Having examined the terms of the Municipality’s letter in the light of the case-law cited by the Government, the Court is not satisfied that the letter can be regarded as an executory decision for the purposes of Article 146. While the Municipality is clearly an organ or authority exercising an executive or administrative authority, in the Court’s view the letter was essentially informative in nature, notifying the applicant, as it did, that section 34 of the Marriage Law did not allow for the possibility of a civil marriage between parties one of whom was a Turk professing the Muslim faith: the letter did not, and did not purport to, bring about a legal result or create, modify or otherwise affect the rights and liabilities of the applicant, which were exclusively governed by the provisions of the Marriage Law to which the letter drew attention.
Further, even assuming that the Municipality’s letter was open to challenge under Article 146 of the Constitution, the question remains whether the Government have shown with sufficient certainty that such a challenge would have stood any prospects of success.
The Court observes that Article 22 of the Constitution provides that any person of marriageable age is free to marry and found a family “according to the law relating to marriage applicable to such person under the provisions of this Constitution”. It is common ground that “the law” governing marriage in cases in which one of the parties is a Turk resident in Cyprus and professing the Muslim faith is the Turkish Family (Marriage and Divorce) Law, Cap. 339, which was in force on the date of entry into operation of the Constitution and originally permitted civil marriages by a Marriage Officer who was a judge of a Turkish Family Court. This Law was subsequently amended by the Turkish Communal Chamber acting pursuant to Article 87 of the Constitution whereby Turkish Family Courts were replaced by Turkish Communal Courts. It is further common ground that, by excepting from the application of its provisions marriages between parties one of whom was a Turk professing the Muslim faith, section 34 of the Marriage Law accorded both with Cap. 339 and with the provisions of Article 87 of the Constitution itself, which conferred on the Communal Chamber of the Turkish Community exclusive legislative power with regard to the “personal status” of members of that Community.
Owing to the abnormal situation prevailing on the Island, there were and are no Turkish Communal Courts operating in the Government-controlled part of the Republic, whose judges can act as Marriage Officers for the purposes of Cap. 339. The Government contend that in these exceptional circumstances it would have been “open to the applicant to argue” before the Supreme Court that the provisions of section 34 of the Marriage Law were contrary to and/or inconsistent with Articles 22 and 28 of the Constitution and did not continue in force. It is further argued that it would have been open to the Supreme Court to hold that the provisions of section 34 did not continue in force, without thereby interfering with the exercise of legislative powers afforded to the Turkish Communal Chamber.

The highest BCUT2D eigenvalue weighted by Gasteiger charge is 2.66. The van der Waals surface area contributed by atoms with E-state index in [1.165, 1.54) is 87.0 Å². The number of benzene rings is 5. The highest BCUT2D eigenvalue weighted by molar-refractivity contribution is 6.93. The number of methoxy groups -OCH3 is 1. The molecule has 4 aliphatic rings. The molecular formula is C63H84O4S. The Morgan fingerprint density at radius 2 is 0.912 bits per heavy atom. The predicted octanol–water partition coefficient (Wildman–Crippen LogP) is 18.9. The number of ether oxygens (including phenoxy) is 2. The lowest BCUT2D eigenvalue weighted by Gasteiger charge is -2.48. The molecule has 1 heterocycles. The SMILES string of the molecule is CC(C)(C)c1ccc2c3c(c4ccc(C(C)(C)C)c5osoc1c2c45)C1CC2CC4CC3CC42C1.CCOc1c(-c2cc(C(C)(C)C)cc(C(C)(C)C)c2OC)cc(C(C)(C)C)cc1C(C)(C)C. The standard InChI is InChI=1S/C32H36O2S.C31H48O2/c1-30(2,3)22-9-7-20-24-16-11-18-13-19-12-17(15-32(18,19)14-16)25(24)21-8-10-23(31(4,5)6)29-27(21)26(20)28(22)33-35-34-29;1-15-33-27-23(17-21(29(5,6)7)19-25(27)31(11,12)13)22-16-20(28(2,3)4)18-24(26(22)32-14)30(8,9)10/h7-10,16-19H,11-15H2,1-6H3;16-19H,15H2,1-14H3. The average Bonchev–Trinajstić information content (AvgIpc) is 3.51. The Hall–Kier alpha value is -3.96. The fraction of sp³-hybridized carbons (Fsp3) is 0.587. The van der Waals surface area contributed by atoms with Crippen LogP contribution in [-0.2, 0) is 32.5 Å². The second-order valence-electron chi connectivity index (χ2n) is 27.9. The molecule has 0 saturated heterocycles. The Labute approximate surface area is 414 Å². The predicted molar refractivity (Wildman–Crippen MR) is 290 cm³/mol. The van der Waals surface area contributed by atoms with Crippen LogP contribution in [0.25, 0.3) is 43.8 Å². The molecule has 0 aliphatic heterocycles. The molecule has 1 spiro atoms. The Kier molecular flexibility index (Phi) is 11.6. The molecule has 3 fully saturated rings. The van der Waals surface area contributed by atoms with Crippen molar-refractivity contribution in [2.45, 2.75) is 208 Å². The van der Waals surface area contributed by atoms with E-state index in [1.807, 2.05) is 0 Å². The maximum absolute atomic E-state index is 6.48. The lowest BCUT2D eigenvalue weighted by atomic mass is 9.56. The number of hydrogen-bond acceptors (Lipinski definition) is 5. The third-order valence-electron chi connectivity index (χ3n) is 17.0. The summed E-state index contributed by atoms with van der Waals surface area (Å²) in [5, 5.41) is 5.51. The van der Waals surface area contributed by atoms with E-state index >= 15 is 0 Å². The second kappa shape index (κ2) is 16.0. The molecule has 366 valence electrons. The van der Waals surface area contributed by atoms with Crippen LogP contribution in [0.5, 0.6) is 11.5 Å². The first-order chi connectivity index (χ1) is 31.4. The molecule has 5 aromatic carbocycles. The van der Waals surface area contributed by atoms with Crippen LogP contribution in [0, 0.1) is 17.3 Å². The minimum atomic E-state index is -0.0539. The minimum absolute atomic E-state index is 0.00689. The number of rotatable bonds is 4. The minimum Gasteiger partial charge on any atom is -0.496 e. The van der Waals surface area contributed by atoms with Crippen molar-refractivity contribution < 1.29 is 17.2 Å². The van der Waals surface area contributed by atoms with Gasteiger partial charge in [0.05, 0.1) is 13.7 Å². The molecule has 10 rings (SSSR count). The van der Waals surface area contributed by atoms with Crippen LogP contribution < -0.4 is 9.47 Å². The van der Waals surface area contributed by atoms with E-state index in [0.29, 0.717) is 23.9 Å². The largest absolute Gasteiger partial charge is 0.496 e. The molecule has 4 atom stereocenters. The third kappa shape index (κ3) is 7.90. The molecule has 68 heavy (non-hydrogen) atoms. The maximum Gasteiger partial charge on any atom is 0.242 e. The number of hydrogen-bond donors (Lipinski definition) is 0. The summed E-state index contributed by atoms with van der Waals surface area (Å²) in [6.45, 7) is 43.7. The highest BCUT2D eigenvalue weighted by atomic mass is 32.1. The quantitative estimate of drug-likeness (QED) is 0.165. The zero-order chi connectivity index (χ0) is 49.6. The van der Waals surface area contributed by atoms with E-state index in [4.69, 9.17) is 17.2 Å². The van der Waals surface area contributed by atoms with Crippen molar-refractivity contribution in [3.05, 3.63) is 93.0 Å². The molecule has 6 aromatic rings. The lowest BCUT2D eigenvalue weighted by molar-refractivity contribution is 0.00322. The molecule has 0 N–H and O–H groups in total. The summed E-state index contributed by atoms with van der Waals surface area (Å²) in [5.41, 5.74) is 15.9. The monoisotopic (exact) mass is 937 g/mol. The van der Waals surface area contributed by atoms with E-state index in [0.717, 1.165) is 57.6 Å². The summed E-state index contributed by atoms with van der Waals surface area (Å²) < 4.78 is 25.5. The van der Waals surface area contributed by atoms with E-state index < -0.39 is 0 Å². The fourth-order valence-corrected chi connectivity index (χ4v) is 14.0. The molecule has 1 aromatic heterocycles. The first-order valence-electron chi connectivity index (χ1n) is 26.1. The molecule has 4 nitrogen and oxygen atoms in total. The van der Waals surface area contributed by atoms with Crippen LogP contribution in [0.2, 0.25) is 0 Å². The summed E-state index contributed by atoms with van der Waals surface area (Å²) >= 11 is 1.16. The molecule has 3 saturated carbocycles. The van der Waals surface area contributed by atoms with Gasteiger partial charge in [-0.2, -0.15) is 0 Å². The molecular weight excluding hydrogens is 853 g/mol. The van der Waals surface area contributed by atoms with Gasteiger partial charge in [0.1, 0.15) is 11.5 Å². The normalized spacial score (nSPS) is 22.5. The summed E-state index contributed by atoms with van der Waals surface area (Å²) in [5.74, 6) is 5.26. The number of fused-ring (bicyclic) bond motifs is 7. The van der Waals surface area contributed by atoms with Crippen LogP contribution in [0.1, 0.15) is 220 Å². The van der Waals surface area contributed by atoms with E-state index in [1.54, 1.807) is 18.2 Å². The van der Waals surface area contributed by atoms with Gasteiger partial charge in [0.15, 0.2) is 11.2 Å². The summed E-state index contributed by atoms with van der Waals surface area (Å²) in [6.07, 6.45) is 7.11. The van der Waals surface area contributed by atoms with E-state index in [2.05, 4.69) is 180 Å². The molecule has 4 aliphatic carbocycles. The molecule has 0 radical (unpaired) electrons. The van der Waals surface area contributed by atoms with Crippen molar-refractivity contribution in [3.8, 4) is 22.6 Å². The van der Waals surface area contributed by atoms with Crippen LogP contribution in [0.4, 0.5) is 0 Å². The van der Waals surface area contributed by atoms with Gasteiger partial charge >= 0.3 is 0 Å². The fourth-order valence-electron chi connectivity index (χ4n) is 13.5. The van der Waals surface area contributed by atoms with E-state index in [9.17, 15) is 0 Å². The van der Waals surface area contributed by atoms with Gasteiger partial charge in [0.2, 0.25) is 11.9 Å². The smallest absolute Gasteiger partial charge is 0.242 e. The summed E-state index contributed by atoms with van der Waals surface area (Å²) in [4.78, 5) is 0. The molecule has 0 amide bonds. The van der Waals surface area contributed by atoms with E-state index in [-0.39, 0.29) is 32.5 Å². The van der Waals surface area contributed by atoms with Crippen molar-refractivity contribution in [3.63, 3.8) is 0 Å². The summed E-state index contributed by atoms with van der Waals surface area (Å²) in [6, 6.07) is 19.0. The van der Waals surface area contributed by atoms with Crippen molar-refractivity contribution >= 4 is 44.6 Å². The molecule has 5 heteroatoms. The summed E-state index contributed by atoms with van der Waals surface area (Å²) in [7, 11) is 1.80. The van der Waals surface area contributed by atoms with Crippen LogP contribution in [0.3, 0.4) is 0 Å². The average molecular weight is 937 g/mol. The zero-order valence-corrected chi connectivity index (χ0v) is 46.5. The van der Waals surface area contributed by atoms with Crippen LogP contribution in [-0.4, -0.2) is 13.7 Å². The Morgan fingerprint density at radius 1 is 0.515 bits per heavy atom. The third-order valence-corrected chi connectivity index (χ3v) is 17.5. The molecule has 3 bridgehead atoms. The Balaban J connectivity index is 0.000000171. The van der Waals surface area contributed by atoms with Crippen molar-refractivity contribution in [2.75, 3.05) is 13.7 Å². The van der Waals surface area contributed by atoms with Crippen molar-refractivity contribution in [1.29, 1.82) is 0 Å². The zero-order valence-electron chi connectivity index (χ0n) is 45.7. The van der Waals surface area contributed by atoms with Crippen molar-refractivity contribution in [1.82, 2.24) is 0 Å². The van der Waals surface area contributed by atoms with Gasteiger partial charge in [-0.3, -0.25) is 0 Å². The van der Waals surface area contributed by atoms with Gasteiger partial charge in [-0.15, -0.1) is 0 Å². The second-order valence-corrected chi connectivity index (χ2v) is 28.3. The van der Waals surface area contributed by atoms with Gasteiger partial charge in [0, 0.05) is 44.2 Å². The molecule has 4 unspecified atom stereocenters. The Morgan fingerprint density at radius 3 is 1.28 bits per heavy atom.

The Court observes that the Government have cited no authority in which in circumstances comparable to those in the present case a statutory provision was held to be unconstitutional and of no continuing effect. In particular, the Court has been referred to no case-law to suggest that the Supreme Court would hold to be inconsistent with the Constitution a provision which respected and accorded with specific constitutional arrangements governing the marriage of members of the Turkish Community professing the Muslim faith.
Indeed, the recent decision in the case of Ibrahim Aziz v. the Republic of Cyprus, cited by the applicant, would appear to support the contrary conclusion. The Supreme Court in that case held that Article 63 of the Cypriot Constitution and Article 5 of Law No. 72/79 (relating to the election of Members of Parliament) did not provide for members of the Turkish Community living in the Government-controlled part of Cyprus to vote in the Parliamentary elections and that the Supreme Court could not intervene to fill a legislative gap in this respect.
In these circumstances, the Court finds that the Government have not shown with a sufficient degree of certainty the existence of an available and effective remedy. It follows that the Government’s preliminary objection must be dismissed.
As regards the substance of the complaint, the Court considers, in the light of the parties’ submissions, that the complaint raises serious issues of fact and law under the Convention, the determination of which should depend on an examination of the merits. The Court concludes therefore that this complaint is not manifestly ill-founded within the meaning of Article 35 § 3 of the Convention. No other ground for declaring it inadmissible has been established.
2. Finally, the applicant further alleges a violation of Article 13 of the Convention which reads as follows:
“Everyone whose rights and freedoms as set forth in [the] Convention are violated shall have an effective remedy before a national authority notwithstanding that the violation has been committed by persons acting in an official capacity.”
The Court considers, in the light of the parties’ submissions, that the complaint raises serious issues of fact and law under the Convention, the determination of which should depend on an examination of the merits. The Court concludes therefore that this complaint is not manifestly ill-founded within the meaning of Article 35 § 3 of the Convention. No other ground for declaring it inadmissible has been established.
For these reasons, the Court by a majority
Declares the application admissible, without prejudging the merits.
S. Dollé J.-P.
SELIM v. CYPRUS DECISION
SELIM v. CYPRUS DECISION